The Pigman Themes

The three main themes in The Pigman are relationships with parents, consequences, and life and death.

  • Relationships with parents: Both John and Lorraine have poor relationships with their parents, who regard them as disturbing burdens.
  • Consequences: John and Lorraine have little sense of the consequences of their actions, and they learn that their actions have consequences only when it’s too late to change anything.
  • Life and death: The book is filled with images and questions about life and death and is centered on the death of Mr. Pignati.


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Relationships with Parents
Both John and Lorraine have poor relationships with their parents, who regard them as disturbing burdens. Lorraine's father is dead, and her mother makes ends meet by working as a private-duty nurse. Mrs. Jensen's ethics and values are questionable: she steals from her patients, gets kickbacks from the undertakers she refers patients' families to, and urges Lorraine to stay home from school so she can clean the apartment. Lorraine feels sorry for her mother, but it's evident that these issues make her deeply uncomfortable. In addition, Mrs. Jensen projects her fears about men into Lorraine's life, hassling her about any contact she might have with boys, how dangerous boys are, and how men only have one thing in mind. These comments are not conducive to helping Lorraine develop a healthy understanding of adult relationships, so she must rely on her own instincts and on her friendship with John and Mr. Pignati to learn about what men are really like.

John's parents regard him as a disturbance that must be controlled, molded, and shaped into a carbon copy of his father, who leads an emotionally restricted and stressful life as a trader on the Coffee Exchange. They view John's energy, desire for fun, and dramatic talent as liabilities rather than gifts. Their household, like Mrs. Jensen's, is cold and not nurturing; he is constantly compared to his brother, who according to his parents is an ideal son. This coldness and comparison to an ideal he does not want to emulate foster a sense of alienation and rebellion in John, and this alienation and rebellion in turn prevent him from focusing his energy on anything productive.

John and Lorraine, like many teenagers, have little sense of the consequences of their actions, and they learn that their acts have consequences only when it's too late to change anything. At first, they tell themselves that they're just having fun— just going over to Mr. Pignati's, just having a little party, just having a good time. The party, of course, gets way out of hand, and the shock eventually leads to Mr. Pignati's death. They both realize that they were involved to some degree in his death, but differ in the amount of responsibility they're willing to take. John doesn't take full responsibility, but Lorraine does, as she says, "We murdered him."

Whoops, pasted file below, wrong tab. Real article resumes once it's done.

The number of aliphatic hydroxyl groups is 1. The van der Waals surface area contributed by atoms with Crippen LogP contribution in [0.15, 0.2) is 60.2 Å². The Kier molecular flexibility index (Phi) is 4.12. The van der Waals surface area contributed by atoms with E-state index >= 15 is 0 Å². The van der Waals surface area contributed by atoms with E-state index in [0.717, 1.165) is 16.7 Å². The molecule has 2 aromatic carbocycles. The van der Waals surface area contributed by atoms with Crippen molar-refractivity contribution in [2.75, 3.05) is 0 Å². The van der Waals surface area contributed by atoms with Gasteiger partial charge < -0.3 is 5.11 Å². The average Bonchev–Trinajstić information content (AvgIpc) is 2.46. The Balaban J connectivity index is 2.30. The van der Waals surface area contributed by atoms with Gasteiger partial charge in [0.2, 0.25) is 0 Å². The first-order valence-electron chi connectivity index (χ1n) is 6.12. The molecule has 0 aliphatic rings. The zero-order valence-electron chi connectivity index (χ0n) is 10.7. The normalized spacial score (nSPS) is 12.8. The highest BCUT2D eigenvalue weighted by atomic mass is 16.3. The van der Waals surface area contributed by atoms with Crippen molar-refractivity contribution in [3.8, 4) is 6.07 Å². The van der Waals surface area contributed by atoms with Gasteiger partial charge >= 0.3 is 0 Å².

Near the end of the book, however, John says after Mr. Pignati's death, "We had trespassed too— been where we didn't belong, and we were being punished for it. Mr. Pignati had paid with his life. But when he died something in us had died as well." This is not an explicit claiming of responsibility on John's part, but the reader senses that he isn't going to be throwing any more wild parties. As he says, "There was no one else to blame anymore.... And there was no place to hide." He has realized that his actions will have consequences, sometimes dire, and he will have to answer for them.

Life and Death
The book is filled with images and questions about life and death. Lorraine's father is dead, and her mother comes home daily with gripes and callous words about her dying patients; for example, of one old man, she says, "I wish this one would hurry up and die." She compares different funeral homes, considering which one will offer her a bigger kickback if she refers clients to them. Her callous attitude toward death is balanced by Lorraine's extreme sensitivity to suffering and death. This sensitivity leads her to feel sympathy for Mr. Pignati, who still suffers from the loss of his wife.

In Mr. Pignati's house, John and Lorraine find documents from Conchetta Pignati's funeral and read them with mingled sadness, horror, and fascination. Zindel reproduces some of these documents verbatim in the book, perhaps because most young people would be as interested in this glimpse of the adult world as Lorraine and John are.

Before Mr. Pignati's death, John has been unaffected by death, although several of his relatives have died. He didn't feel close to them, so the body in the casket looked "just like a doll." He says, "It gave me a feeling like being in Beekman's toy department to tell the truth—everything elaborately displayed." Because he was emotionally unconnected to the deceased, he is remote from the situation, viewing it in a superficial, childish manner. However, he is aware that he does this to avoid dealing with his fear of death: "Anything to get away from what was really happening." All this changes, of course, when Mr. Pignati dies and John is personally touched by the loss. He can't hide anymore, can't disconnect like he has in the past.

In addition, John, who feels dispossessed and alienated by his family, has picked up a number of self-destructive habits, such as smoking and drinking, and at one point Lorraine tells him, "You must want to die." He doesn't really have an answer for this, and near the end of the book he says, "Maybe I would rather be dead than to turn into the kind of grown-up people I knew." However, he realizes that this is not the answer either, and says with a new resolve, "Our life would be what we made of it—nothing more, nothing less."

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Chapter Summaries